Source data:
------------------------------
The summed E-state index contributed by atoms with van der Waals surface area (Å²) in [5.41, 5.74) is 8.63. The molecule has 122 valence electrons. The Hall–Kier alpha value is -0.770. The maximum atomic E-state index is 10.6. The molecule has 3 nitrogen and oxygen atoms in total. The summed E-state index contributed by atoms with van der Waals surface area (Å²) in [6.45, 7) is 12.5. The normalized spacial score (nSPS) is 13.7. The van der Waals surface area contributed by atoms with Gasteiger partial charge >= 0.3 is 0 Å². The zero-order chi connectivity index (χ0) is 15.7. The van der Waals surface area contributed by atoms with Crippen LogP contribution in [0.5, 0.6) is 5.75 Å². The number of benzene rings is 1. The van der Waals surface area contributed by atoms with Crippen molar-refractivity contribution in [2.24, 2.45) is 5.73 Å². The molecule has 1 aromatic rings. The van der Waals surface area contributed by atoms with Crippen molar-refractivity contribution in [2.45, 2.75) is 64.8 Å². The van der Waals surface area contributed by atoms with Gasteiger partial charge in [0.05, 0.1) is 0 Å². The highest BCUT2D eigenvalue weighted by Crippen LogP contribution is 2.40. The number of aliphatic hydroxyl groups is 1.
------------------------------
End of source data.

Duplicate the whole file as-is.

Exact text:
The summed E-state index contributed by atoms with van der Waals surface area (Å²) in [5.41, 5.74) is 8.63. The molecule has 122 valence electrons. The Hall–Kier alpha value is -0.770. The maximum atomic E-state index is 10.6. The molecule has 3 nitrogen and oxygen atoms in total. The summed E-state index contributed by atoms with van der Waals surface area (Å²) in [6.45, 7) is 12.5. The normalized spacial score (nSPS) is 13.7. The van der Waals surface area contributed by atoms with Gasteiger partial charge >= 0.3 is 0 Å². The zero-order chi connectivity index (χ0) is 15.7. The van der Waals surface area contributed by atoms with Crippen LogP contribution in [0.5, 0.6) is 5.75 Å². The number of benzene rings is 1. The van der Waals surface area contributed by atoms with Crippen molar-refractivity contribution in [2.24, 2.45) is 5.73 Å². The molecule has 1 aromatic rings. The van der Waals surface area contributed by atoms with Crippen molar-refractivity contribution in [2.45, 2.75) is 64.8 Å². The van der Waals surface area contributed by atoms with Gasteiger partial charge in [0.05, 0.1) is 0 Å². The highest BCUT2D eigenvalue weighted by Crippen LogP contribution is 2.40. The number of aliphatic hydroxyl groups is 1.